It is true that the men deployed as undercover officers lied and deceived the women they were involved with but that is where the similarity with a cheating boyfriend begins and ends.
From the small amount of disclosure that we have received to date it is clear that the senior officers, undercover officers’ handlers and back room staff knew about and enabled this behaviour. The officers’ fake identities including passports, national insurance cards and driving licenses were paid for by tax payers. This was state sponsored, professional deception.
There is a long-term psychological impact of discovering that you have been deceived into a relationship or long-term friendship in order for you, your friends and family to be secretly reported upon. If the officer had embedded themselves over a long time period, a feeling of intense paranoia is often a consequence. It can be a struggle to make others believe your suspicions of being under surveillance, and many have spoken about this causing distance from previously close friends and family. Feelings of anger and injustice also are common. Altogether stress, sleeplessness, paranoia and complete trust breakdown are felt for significant periods. This psychological damage is central to the women’s legal challenges of those responsible for this abuse.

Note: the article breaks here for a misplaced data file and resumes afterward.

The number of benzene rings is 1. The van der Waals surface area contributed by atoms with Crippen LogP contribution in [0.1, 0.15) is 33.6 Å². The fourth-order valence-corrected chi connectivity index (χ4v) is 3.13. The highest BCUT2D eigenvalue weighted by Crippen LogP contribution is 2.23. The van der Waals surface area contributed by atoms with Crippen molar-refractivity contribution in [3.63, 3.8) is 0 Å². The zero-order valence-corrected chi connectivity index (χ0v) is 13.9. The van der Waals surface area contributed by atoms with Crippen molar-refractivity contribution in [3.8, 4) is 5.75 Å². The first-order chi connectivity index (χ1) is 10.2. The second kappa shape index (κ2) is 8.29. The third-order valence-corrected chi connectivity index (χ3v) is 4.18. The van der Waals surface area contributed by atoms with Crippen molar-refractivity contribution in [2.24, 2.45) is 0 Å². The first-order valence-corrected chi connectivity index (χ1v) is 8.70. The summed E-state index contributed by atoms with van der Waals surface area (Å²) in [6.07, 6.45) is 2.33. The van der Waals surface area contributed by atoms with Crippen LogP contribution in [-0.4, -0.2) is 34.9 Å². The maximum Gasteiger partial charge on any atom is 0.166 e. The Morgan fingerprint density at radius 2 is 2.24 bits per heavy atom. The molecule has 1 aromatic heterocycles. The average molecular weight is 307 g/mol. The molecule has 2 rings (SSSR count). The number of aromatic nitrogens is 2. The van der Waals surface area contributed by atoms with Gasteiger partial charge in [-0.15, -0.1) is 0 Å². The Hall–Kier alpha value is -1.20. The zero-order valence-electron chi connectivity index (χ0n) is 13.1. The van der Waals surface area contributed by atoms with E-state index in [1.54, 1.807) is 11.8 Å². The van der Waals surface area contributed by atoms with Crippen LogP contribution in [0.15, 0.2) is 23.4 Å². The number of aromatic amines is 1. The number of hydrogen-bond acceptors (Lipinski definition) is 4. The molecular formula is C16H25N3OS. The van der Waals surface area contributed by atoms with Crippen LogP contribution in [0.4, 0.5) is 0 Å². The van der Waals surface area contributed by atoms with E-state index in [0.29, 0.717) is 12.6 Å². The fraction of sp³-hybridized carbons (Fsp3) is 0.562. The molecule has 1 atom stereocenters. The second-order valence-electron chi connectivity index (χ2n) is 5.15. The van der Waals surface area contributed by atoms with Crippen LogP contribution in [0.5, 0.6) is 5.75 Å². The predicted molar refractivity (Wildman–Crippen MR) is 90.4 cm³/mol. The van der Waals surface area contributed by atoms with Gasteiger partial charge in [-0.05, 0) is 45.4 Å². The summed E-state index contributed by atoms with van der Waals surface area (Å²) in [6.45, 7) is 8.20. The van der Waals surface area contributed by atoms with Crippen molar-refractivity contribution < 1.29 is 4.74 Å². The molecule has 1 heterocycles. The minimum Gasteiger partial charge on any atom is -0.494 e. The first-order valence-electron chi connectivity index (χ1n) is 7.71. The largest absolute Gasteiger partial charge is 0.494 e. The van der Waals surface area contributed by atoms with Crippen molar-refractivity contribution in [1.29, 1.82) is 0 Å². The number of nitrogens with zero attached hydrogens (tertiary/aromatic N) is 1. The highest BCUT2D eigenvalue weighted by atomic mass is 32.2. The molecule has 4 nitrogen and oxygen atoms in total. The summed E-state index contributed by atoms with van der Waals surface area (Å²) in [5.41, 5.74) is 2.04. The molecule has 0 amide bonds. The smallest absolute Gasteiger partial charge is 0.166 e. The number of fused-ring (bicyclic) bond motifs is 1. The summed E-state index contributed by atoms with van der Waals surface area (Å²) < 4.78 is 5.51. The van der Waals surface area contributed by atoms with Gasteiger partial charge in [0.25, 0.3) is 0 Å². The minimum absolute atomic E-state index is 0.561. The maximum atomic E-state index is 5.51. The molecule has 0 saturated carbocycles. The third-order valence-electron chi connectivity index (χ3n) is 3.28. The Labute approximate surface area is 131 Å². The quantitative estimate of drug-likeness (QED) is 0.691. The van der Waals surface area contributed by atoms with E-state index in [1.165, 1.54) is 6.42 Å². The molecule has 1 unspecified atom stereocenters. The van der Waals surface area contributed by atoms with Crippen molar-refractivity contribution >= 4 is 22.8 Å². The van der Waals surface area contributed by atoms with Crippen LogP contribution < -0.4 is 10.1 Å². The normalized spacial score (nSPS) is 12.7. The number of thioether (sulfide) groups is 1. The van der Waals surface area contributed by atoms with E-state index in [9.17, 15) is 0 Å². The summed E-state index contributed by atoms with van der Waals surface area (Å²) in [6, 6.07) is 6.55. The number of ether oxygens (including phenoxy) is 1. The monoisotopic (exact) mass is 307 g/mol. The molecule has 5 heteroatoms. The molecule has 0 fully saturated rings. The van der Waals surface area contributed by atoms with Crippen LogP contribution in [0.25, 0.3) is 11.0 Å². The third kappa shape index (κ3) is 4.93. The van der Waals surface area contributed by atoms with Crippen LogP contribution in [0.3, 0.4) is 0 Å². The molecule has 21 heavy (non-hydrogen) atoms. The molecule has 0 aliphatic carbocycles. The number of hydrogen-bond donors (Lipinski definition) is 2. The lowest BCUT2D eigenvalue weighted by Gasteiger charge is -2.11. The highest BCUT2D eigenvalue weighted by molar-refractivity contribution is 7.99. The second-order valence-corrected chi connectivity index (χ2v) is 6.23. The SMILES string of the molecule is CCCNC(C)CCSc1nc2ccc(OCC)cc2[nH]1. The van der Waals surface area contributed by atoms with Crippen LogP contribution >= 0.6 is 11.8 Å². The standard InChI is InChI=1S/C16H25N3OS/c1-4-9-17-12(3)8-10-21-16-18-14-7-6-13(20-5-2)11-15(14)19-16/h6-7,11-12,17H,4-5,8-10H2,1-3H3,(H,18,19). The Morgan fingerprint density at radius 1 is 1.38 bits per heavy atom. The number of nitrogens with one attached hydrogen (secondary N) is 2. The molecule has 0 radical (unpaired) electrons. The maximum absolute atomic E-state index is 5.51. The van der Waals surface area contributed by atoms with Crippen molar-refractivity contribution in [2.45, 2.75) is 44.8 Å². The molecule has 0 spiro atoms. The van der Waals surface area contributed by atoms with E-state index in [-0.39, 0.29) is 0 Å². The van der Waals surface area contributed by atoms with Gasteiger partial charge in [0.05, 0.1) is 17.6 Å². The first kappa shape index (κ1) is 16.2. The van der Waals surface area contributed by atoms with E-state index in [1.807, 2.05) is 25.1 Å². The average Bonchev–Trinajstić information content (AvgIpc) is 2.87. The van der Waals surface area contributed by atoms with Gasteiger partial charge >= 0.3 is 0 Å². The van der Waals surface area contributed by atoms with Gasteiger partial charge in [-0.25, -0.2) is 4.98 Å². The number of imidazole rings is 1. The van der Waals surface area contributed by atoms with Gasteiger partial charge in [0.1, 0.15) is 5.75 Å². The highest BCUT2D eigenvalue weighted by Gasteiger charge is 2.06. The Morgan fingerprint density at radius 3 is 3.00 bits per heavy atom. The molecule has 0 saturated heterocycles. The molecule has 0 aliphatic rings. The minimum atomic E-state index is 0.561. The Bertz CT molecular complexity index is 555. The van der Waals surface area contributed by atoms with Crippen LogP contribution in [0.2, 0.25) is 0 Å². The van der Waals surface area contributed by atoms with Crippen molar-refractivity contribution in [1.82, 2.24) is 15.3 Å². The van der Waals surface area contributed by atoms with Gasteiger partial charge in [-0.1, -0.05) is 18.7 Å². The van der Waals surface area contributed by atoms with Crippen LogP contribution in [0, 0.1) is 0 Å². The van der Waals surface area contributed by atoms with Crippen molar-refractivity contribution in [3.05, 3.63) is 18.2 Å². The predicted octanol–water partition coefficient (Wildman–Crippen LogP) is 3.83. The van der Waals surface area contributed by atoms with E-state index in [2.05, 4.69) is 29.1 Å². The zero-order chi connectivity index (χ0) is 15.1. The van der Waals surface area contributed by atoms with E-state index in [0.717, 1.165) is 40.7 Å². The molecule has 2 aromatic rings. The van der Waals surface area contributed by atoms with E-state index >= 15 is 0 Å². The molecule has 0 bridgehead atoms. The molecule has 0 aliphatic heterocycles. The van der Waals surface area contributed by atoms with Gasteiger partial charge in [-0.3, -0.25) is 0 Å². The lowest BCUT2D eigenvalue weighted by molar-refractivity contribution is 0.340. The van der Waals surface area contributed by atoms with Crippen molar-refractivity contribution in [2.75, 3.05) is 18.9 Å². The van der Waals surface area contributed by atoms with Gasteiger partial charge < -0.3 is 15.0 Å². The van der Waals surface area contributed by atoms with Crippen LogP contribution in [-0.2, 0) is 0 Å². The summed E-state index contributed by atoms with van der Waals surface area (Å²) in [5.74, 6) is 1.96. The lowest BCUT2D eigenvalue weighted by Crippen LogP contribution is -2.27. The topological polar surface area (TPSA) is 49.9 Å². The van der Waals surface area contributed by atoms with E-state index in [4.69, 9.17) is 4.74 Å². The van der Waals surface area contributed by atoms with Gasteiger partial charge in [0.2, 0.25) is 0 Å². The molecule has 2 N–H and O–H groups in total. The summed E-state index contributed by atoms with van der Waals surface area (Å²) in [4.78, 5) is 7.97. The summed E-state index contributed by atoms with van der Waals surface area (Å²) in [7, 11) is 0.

Unlike those betrayed by an unfaithful boyfriend or husband, we have very specific questions relating to Metropolitan police deployments in order to make sense of our relationships. These include:
o How many of our intensely private communications were documented and shared?
o What information from our relationships is recorded in official documentation?
o Who listened in to our phone calls with our ‘partners’?
o Who decided whether our ‘partner’ was free to go on holiday/have a night out/sleep over?
o Were the women specifically chosen or targeted for relationships?
o Was there a competitive machismo in these units that made these officers want to outdo each other in their depth of deception of their target activists?